Given that it would take a significant amount of resources to poll every household in the United States, market researchers often employ a technique called sampling. This is a statistical technique where a panel that represents the population is used to represent the activity of the overall population that you want to measure. This is a sound scientific technique if done correctly but its not without its perils. For example, it’s often possible to get +/- 1% error at 95% confidence for a large population but what happens once you start drilling down into more specific demographics and geographies? The risk is not only having enough sample (you can’t just have one subscriber represent the activity of a large group for example) but also ensuring that it is representative (is the subscriber that you are measuring representative of the population that you want to measure?). It’s a classic problem of using panelists that sampling errors do occur. It’s fairly difficult to be completely certain that your sample is representative unless you’ve actually measured the entire population already (using it as a baseline) but if you’ve already done that, why bother sampling?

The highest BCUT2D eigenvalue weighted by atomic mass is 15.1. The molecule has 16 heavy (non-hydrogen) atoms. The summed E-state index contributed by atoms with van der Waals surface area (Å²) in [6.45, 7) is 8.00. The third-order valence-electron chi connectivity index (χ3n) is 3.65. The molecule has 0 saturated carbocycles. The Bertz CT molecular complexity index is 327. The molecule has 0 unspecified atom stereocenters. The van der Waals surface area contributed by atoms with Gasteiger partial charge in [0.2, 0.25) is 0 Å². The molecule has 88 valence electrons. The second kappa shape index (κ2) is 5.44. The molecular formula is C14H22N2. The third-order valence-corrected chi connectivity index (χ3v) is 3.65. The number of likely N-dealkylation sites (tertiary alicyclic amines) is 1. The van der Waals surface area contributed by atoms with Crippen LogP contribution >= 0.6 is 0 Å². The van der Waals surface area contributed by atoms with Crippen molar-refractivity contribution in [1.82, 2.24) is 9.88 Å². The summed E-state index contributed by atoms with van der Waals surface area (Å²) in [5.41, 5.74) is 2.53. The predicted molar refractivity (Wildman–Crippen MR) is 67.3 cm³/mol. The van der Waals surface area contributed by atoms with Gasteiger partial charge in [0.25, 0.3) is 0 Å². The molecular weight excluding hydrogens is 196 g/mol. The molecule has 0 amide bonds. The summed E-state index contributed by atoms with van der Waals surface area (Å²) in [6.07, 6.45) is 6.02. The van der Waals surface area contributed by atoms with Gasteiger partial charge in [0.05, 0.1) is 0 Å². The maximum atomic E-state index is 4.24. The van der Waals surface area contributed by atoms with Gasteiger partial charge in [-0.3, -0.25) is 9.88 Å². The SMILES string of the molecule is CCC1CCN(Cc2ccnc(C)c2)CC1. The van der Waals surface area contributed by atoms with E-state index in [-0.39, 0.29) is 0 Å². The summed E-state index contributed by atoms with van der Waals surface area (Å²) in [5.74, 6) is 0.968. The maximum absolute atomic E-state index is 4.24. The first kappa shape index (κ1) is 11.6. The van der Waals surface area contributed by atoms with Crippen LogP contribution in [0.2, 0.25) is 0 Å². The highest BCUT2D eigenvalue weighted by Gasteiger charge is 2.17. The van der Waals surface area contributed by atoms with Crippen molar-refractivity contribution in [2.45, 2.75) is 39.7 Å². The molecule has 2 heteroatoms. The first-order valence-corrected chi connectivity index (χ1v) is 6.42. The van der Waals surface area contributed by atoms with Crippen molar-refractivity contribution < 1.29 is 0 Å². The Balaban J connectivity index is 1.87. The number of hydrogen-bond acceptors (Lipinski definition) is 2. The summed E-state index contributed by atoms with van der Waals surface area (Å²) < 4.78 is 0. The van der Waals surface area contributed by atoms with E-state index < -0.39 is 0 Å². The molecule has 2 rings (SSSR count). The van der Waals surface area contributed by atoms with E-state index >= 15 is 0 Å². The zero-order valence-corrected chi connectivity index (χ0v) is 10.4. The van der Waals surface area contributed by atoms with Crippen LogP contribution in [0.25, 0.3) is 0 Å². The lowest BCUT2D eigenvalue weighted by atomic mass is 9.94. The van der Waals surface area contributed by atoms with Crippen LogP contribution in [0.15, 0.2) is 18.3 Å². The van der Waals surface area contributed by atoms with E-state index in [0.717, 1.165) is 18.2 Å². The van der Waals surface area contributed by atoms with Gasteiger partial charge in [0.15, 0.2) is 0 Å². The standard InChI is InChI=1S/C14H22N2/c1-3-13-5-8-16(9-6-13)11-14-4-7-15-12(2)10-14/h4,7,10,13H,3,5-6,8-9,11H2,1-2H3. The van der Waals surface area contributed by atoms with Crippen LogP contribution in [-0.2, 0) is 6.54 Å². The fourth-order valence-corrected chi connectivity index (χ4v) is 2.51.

(more…) «The Big Data Revolution – Part 1 – The Origins»

CloudLink Now Available to All GoGrid Customers

Wednesday, February 1st, 2012 by

CloudLink, a dedicated, private connection between GoGrid data centers, is GoGrid’s newest product that comes with some exciting new features. After being in private beta for several months, is now available to all GoGrid customers via the GoGrid portal. Customers who purchase it will have the ability to link servers from our US-West-1 Data Center to our US-East-1 Data Center via a dedicated, secure and redundant line. Customers are now be able to easily connect their servers via the private network between our Data Centers.

How do I get it?

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The first step is to purchase the product. We have added a link within the GoGrid portal where you can click to order CloudLink. After clicking on the link, you will be presented with a form where you can select the desired bandwidth. It will take at least 2 business days to activate CloudLink on your account – once it is ready, you will get a message from GoGrid with a CloudLink welcome letter.

(more…) «CloudLink Now Available to All GoGrid Customers»

2012 Cloud Computing Predictions from GoGrid Executives, Customers & Partners (Part 2)

Thursday, January 19th, 2012 by